I, for one, think he’s doing a really fine job.

Source: (1st part2nd part) – The Man Behind the Music of HBO’s “True Blood”

(photo credit –


“Bad Things” is True Blood

July 22, 2010

Jace Everett, who is the writer and performer of the True Blood theme song, “Bad Things”, will be performing today, July 22nd, as part of the Twilight Dance Series in Los Angeles. He will be performing along with Chilean rapper Ana Tijoux and Italian superstar, Jovanatti.

Jace had no idea when he wrote “Bad Things” that it would be the perfect opening for True Blood. Alan Ball who created the show typically takes breaks while writing scripts and hops on iTunes to do some exploring and then return to his scripts.

While taking one of these breaks Alan came across Jace and his song, “Bad Things”.  Alan thought the song was amazing but still wasn’t sure if it was “the one”.  So Gary Calamar, who is the music producer for the show, went and started looking for some other options.  Gary and Alan listened to some great songs but the whole time they admit Jace’s lyrics, “I wanna do bad things with you”, was still blazing in the back of their minds.

It became clear that “Bad Things” was the perfect song for True Blood.  It has a great mix of sex, menace, romance, and humor.  Gary believes the song even helped Alan and the writers find that unique tone for the show and he believes “Bad Things” will go down in history as one of the best television theme songs ever! I for one happen to agree completely!


(Photo Credit: KCRW)


Talking Music with Jace Everett, Nathan Barr and Gary Calamar

July 14, 2010

Music is the universal language; no matter who and how it’s played, musicians and music fans alike will talk for hours about this wonderful craft. Jace Everett, Nathan Barr and Gary Calamar are no different. APM Music created three podcasts with these musicians, better known for their musical work on the HBO hit show True Blood All three men discuss their music, their success, and the future of their musical endeavors.

Though only six minutes long, Jace Everett shines in Podcast 65. He not only discusses how he got involved with True Blood, but he also explains how the show inspired his new album “Revelations.”  The first thing Jace mentions is that while having his song, “Bad Things” be the theme song for True Blood, he must tread lightly; he doesn’t want to be known for the rest of his life as the True Blood guy.

However, True Blood has been a great opportunity and he was lucky that Alan Ball found his song. While writing, Alan Ball took a break and while searching through iTunes, discovered Jace‘s song, which he had wrote and released years ago. Alan Ball gave the song to Digital Kitchen and asked them to add visuals to the song; when the finished product was made, Alan Ball knew this was the mood and tone of the show. Jace believes having Alan Ball find his song was like a jackpot and really pulled his career out of the stagnant place it had been.

With being part of True Blood, Jace was able to create and push his new CD quickly; many of the new songs are inspired by the first season, but don’t have to be literary taken. “Burn for You” is based on the scene where Bill walks out under the sun in order to save Sookie, while “Damned if I Do” can be taken as a love song between a human and a vampire. However, the songs transcend the show and the genre of vampires.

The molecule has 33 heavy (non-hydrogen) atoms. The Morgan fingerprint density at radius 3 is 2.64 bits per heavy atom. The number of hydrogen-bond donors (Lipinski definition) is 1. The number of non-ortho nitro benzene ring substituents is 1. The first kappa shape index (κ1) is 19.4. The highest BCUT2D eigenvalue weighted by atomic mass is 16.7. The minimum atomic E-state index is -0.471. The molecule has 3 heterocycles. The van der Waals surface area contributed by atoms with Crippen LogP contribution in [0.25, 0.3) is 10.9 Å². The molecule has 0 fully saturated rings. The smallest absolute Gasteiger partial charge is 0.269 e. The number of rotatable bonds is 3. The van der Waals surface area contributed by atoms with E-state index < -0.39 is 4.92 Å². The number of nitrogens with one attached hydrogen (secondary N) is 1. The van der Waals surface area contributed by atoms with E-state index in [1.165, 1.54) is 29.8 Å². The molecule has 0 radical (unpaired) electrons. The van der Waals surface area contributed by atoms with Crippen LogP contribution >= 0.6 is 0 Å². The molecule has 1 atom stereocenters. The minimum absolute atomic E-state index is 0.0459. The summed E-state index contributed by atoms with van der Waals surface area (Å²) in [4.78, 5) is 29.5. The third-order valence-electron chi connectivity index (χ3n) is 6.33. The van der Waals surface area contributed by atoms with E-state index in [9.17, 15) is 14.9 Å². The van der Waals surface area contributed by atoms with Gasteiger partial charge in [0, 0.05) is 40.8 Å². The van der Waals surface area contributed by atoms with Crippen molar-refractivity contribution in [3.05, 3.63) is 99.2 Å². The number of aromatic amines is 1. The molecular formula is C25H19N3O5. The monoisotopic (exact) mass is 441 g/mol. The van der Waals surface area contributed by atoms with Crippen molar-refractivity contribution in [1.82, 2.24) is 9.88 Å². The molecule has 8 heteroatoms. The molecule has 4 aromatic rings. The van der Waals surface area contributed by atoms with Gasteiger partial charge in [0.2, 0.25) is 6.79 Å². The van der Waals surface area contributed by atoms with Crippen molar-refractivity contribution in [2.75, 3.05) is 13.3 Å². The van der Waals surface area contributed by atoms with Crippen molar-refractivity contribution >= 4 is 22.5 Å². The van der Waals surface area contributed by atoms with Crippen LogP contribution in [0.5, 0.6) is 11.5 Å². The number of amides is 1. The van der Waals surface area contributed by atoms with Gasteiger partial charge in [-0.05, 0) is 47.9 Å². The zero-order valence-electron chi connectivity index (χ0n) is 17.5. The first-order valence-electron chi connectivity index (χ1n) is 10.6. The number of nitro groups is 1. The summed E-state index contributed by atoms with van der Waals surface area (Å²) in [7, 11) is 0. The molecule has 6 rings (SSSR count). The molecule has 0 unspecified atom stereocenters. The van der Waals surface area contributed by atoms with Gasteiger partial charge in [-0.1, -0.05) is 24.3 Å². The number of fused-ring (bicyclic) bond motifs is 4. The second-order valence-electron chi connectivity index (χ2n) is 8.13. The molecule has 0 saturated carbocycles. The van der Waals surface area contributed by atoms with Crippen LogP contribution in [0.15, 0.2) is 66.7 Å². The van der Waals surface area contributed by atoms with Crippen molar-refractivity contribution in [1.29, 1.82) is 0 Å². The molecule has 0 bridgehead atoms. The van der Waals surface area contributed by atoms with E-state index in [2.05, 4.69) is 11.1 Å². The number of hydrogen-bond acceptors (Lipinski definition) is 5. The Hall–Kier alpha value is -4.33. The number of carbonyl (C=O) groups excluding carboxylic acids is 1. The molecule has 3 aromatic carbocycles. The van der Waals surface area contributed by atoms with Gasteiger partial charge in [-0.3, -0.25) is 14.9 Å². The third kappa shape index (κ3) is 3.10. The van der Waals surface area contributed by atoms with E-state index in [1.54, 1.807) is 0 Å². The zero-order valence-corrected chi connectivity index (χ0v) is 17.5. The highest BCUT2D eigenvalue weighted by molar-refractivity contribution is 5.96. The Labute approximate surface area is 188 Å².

Even if people aren’t into vampries, they can enjoy Jace‘s songs. The inspiration of a song is not always what the songs can represent. For example, “Bad Things” was inspired by a time when Jace was living in Nashville working as a bass player for someone who was pursuing a record deal. The guy owed Jace money and he was a little upset about not getting it. The original song was based on Jace doing bad things to this guy, like moving his furniture around. Soon though, he realized the idea was ridiculous and the song held more of a sexual mood than a menacing one.

Currently, Jace is on tour on the West Coast for the next ten days and moving through the country gaining fans. He does sing “Bad Things” but not surprisingly fans leave with a lot more favorites by Jace Everett than just the True Blood theme song.

With Podcast 66, Gary Calamar discusses his job as music supervisor for True Blood, the differences between “Six Feet Under“and True Blood, the Southern influences of the show and its music, as well as how the show has influenced his own work. He also gives us an inside view of Alan Ball as a songwriter.

After serving as the music supervisor for “Six Feet Under”, Gary is now working with True Blood, “House“, and “Dexter.” He also chose the songs for the feature film “Varsity Blues“, which won him a gold record. He hosts a hit radio show on KCRW in Santa Monica California every Sunday. He is also in the process of writing a book about the rise and fall of the record store, which will be released on record day.

It seemed natural for Alan Ball and Gary Calamar to work together again. However, there’s a difference between working on “Six Feet Under” and True Blood. While Alan Ball is still meticulous about the music, he seems to want to have fun with the music for True Blood. Gary felt like perhaps his initial music choices were too serious and Alan Ball reminded Gary that the show was about vampires, giving them license to get crazy with the music.

There is a strong Southern influence as the show is set in Bon Temps, Louisiana. For Gary, it makes it easier to choose music; there is such a rich music that comes out of that region, old artists and new. Gary gets to use twisted rockabilly Southern rock in Merlotte’s, while bringing in some dark and heavy death metal in Fangtasia. Gary is allowed to explore different types of music and be creative in the choices he makes in order to create a true atmosphere for True Blood.